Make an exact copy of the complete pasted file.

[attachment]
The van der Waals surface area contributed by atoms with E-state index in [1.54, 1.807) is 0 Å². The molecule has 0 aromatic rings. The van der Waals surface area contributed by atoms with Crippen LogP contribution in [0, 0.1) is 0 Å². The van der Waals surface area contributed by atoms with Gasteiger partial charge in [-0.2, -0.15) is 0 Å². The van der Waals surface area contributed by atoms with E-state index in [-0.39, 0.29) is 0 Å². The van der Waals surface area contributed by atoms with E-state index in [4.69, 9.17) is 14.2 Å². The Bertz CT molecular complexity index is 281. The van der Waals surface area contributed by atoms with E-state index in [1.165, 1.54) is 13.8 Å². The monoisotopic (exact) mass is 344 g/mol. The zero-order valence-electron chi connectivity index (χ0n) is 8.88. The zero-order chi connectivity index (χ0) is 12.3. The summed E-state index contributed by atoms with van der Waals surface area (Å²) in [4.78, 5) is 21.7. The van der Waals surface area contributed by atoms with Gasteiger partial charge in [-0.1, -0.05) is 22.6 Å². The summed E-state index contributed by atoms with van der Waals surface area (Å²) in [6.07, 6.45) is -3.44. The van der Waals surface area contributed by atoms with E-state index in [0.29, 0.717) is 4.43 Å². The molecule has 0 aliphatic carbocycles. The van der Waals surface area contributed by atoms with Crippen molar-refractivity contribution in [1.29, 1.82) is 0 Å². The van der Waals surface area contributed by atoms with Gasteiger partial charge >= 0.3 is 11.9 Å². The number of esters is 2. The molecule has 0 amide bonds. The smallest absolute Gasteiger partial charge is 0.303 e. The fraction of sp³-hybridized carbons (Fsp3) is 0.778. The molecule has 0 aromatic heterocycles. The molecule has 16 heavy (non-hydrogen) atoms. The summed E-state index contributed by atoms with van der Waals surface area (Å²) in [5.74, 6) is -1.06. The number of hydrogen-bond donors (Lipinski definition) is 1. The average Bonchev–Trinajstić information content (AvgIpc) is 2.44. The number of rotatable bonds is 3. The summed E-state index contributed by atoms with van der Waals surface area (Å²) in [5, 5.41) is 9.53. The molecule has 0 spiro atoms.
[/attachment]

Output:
The van der Waals surface area contributed by atoms with E-state index in [1.54, 1.807) is 0 Å². The molecule has 0 aromatic rings. The van der Waals surface area contributed by atoms with Crippen LogP contribution in [0, 0.1) is 0 Å². The van der Waals surface area contributed by atoms with Gasteiger partial charge in [-0.2, -0.15) is 0 Å². The van der Waals surface area contributed by atoms with E-state index in [-0.39, 0.29) is 0 Å². The van der Waals surface area contributed by atoms with E-state index in [4.69, 9.17) is 14.2 Å². The Bertz CT molecular complexity index is 281. The van der Waals surface area contributed by atoms with E-state index in [1.165, 1.54) is 13.8 Å². The monoisotopic (exact) mass is 344 g/mol. The zero-order valence-electron chi connectivity index (χ0n) is 8.88. The zero-order chi connectivity index (χ0) is 12.3. The summed E-state index contributed by atoms with van der Waals surface area (Å²) in [4.78, 5) is 21.7. The van der Waals surface area contributed by atoms with Gasteiger partial charge in [-0.1, -0.05) is 22.6 Å². The summed E-state index contributed by atoms with van der Waals surface area (Å²) in [6.07, 6.45) is -3.44. The van der Waals surface area contributed by atoms with E-state index in [0.29, 0.717) is 4.43 Å². The molecule has 0 aliphatic carbocycles. The van der Waals surface area contributed by atoms with Crippen molar-refractivity contribution in [1.29, 1.82) is 0 Å². The van der Waals surface area contributed by atoms with Gasteiger partial charge >= 0.3 is 11.9 Å². The number of esters is 2. The molecule has 0 amide bonds. The smallest absolute Gasteiger partial charge is 0.303 e. The fraction of sp³-hybridized carbons (Fsp3) is 0.778. The molecule has 0 aromatic heterocycles. The molecule has 16 heavy (non-hydrogen) atoms. The summed E-state index contributed by atoms with van der Waals surface area (Å²) in [5.74, 6) is -1.06. The number of hydrogen-bond donors (Lipinski definition) is 1. The average Bonchev–Trinajstić information content (AvgIpc) is 2.44. The number of rotatable bonds is 3. The summed E-state index contributed by atoms with van der Waals surface area (Å²) in [5, 5.41) is 9.53. The molecule has 0 spiro atoms.